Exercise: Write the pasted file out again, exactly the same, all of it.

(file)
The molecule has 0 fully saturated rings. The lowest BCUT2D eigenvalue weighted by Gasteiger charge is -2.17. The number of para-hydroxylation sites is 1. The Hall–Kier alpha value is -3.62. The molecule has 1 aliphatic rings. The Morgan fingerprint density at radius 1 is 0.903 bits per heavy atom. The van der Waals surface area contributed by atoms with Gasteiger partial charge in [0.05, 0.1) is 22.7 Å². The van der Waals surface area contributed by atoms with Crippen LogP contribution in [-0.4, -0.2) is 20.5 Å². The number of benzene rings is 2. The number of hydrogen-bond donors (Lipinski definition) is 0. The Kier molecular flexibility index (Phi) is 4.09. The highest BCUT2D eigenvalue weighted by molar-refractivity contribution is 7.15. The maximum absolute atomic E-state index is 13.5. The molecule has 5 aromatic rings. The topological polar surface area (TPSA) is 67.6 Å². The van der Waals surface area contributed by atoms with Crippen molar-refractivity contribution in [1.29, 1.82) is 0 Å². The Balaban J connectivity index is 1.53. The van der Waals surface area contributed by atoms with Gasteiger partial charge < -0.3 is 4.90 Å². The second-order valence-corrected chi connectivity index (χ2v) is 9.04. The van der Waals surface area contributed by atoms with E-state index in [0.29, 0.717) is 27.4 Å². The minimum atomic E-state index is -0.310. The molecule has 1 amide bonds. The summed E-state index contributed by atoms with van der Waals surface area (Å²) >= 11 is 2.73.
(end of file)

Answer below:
The molecule has 0 fully saturated rings. The lowest BCUT2D eigenvalue weighted by Gasteiger charge is -2.17. The number of para-hydroxylation sites is 1. The Hall–Kier alpha value is -3.62. The molecule has 1 aliphatic rings. The Morgan fingerprint density at radius 1 is 0.903 bits per heavy atom. The van der Waals surface area contributed by atoms with Gasteiger partial charge in [0.05, 0.1) is 22.7 Å². The van der Waals surface area contributed by atoms with Crippen LogP contribution in [-0.4, -0.2) is 20.5 Å². The number of benzene rings is 2. The number of hydrogen-bond donors (Lipinski definition) is 0. The Kier molecular flexibility index (Phi) is 4.09. The highest BCUT2D eigenvalue weighted by molar-refractivity contribution is 7.15. The maximum absolute atomic E-state index is 13.5. The molecule has 5 aromatic rings. The topological polar surface area (TPSA) is 67.6 Å². The van der Waals surface area contributed by atoms with Crippen molar-refractivity contribution in [1.29, 1.82) is 0 Å². The Balaban J connectivity index is 1.53. The van der Waals surface area contributed by atoms with Gasteiger partial charge < -0.3 is 4.90 Å². The second-order valence-corrected chi connectivity index (χ2v) is 9.04. The van der Waals surface area contributed by atoms with E-state index in [0.29, 0.717) is 27.4 Å². The minimum atomic E-state index is -0.310. The molecule has 1 amide bonds. The summed E-state index contributed by atoms with van der Waals surface area (Å²) >= 11 is 2.73.